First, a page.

AFTER only a few months in office, the new president of South Korea, Roh Tae Woo, is proving one of the most intriguing leaders in Asia. Mr. Roh comes from the political party that has long been autocratically dominant in South Korea, and from the military class that has long ruled with a benignly authoritarian grip. But as a man bred in the conservative political tradition, he is presiding over remarkably speedy change that has propelled South Korea far down the road to democratic reform and liberalization.
In the face of strong opposition to his predecessor, Chun Doo Hwan, Roh was thrust forward as a kind of establishment candidate and then surprised many by promising sweeping change. He won the presidency in direct elections after promising much more freedom. Now Roh has taken another dramatic initiative by suggesting a new South Korean approach to North Korea.
The two societies could hardly be more different.
Physically, North and South are separated by a demilitarized zone on either side of which powerful armies wait and watch suspiciously.
Ideologically, North Korea is an austere Marxist land whose economy creaks and groans with inefficiency and shortage. By contrast South Korea, an eager child of the free-enterprise system, has become an enormously successful industrialized nation.
Politically, North Korea is ruled by the elderly communist dictator Kim Il Sung. His plans to turn over power to a son of questionable ability are, as one Western diplomat puts it, ``the scandal of the communist world.'' South Korea, by contrast, is emerging from a lively but peaceful transition from military-controlled government to democracy.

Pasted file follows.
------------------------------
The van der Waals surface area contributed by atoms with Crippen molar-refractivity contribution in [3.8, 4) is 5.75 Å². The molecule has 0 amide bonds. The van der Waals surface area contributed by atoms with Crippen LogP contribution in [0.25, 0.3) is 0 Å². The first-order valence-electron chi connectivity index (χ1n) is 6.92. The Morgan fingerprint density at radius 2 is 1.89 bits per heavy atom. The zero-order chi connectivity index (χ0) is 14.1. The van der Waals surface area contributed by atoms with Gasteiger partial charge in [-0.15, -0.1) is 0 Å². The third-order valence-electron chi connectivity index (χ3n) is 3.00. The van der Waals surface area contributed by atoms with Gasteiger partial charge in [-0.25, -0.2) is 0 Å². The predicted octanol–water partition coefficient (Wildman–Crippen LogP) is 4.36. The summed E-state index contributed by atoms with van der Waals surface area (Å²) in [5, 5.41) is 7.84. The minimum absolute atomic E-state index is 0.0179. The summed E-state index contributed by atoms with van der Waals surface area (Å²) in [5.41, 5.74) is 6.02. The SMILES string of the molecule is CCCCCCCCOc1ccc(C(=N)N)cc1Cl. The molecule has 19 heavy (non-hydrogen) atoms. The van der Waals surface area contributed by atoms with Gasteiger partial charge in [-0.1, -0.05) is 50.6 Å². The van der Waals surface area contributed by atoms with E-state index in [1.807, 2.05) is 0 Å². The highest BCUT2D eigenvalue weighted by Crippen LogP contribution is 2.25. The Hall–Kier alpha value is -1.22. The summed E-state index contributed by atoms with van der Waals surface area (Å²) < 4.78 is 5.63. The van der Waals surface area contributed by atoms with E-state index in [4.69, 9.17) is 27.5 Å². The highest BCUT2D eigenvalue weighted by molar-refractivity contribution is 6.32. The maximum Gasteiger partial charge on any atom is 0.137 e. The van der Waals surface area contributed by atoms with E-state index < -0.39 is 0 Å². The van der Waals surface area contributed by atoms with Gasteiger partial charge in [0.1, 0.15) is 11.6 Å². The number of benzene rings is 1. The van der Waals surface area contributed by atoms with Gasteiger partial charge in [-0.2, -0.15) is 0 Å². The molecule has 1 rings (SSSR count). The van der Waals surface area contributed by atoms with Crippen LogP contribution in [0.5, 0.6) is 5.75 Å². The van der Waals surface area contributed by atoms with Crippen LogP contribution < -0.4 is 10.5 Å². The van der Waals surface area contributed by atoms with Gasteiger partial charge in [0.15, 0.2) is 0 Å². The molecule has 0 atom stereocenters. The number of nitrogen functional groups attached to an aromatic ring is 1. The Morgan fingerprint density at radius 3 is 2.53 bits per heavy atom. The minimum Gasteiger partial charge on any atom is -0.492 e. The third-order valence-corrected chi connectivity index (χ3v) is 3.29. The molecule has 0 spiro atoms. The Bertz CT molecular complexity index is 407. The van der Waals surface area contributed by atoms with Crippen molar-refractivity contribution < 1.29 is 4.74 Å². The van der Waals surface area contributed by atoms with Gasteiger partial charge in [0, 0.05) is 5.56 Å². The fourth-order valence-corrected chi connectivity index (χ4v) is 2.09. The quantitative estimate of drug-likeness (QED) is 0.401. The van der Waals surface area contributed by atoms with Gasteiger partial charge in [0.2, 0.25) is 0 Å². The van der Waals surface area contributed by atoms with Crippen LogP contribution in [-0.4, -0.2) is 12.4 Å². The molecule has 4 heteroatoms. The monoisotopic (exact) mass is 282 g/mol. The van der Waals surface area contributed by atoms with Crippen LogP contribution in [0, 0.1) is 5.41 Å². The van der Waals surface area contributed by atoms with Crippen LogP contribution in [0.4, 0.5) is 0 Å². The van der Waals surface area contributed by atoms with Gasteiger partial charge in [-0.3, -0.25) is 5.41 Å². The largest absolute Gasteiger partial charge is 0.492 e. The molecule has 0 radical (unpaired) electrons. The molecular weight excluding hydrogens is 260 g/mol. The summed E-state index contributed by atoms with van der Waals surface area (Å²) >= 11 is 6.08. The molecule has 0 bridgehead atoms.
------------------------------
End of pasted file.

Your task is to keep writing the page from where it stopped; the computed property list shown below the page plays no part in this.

Now, even with relations between the two Koreas so bad, Roh has recommended a new approach. He has abandoned the policy of isolating North Korea and says he is ready to help integrate the North into the international community.
That may be good politics at home. Despite some outraged rumblings from the right, many younger Koreans with no personal experience of the Korean war urge a dialogue with North Korea. Even many South Koreans with a bitter contempt for communism have a sentimental yearning for reunification. The United States has long favored some kind of dialogue on certain conditions. The Washington thesis is that it is better for two hostile nations to be talking rather than simply confronting each other with force. But the new South Korean initiative may be particularly directed toward Communist China and the Soviet Union, both of which have been mentors of the North, but with both of which South Korea has been developing economic and cultural ties.
Two-way trade between China and South Korea now is close to $2 billion a year. Trade with the USSR is about a tenth of that. The USSR supplies North Korea with SA-5 missiles and MIG-29 warplanes and enjoys in return special overflight and port-of-call privileges for its planes and ships.
Both the Chinese and Soviets are, however, quick to assert privately that their influence on North Korea is limited. Whatever South Korea can do to lessen their ties with the North and increase contacts with the South is clearly in South Korea's interest. Despite North Korean irritation, for instance, both the USSR and China are participating in the Olympic Games starting in Seoul, the South Korean capital, in September. Only Fidel Castro's Cuba among communist countries has heeded the North Korean boycott call.
Whether Mr. Sung will grasp the hand being extended to him from the South remains to be seen. But response or no response, Roh is notching up a record as a leader willing to experiment and innovate.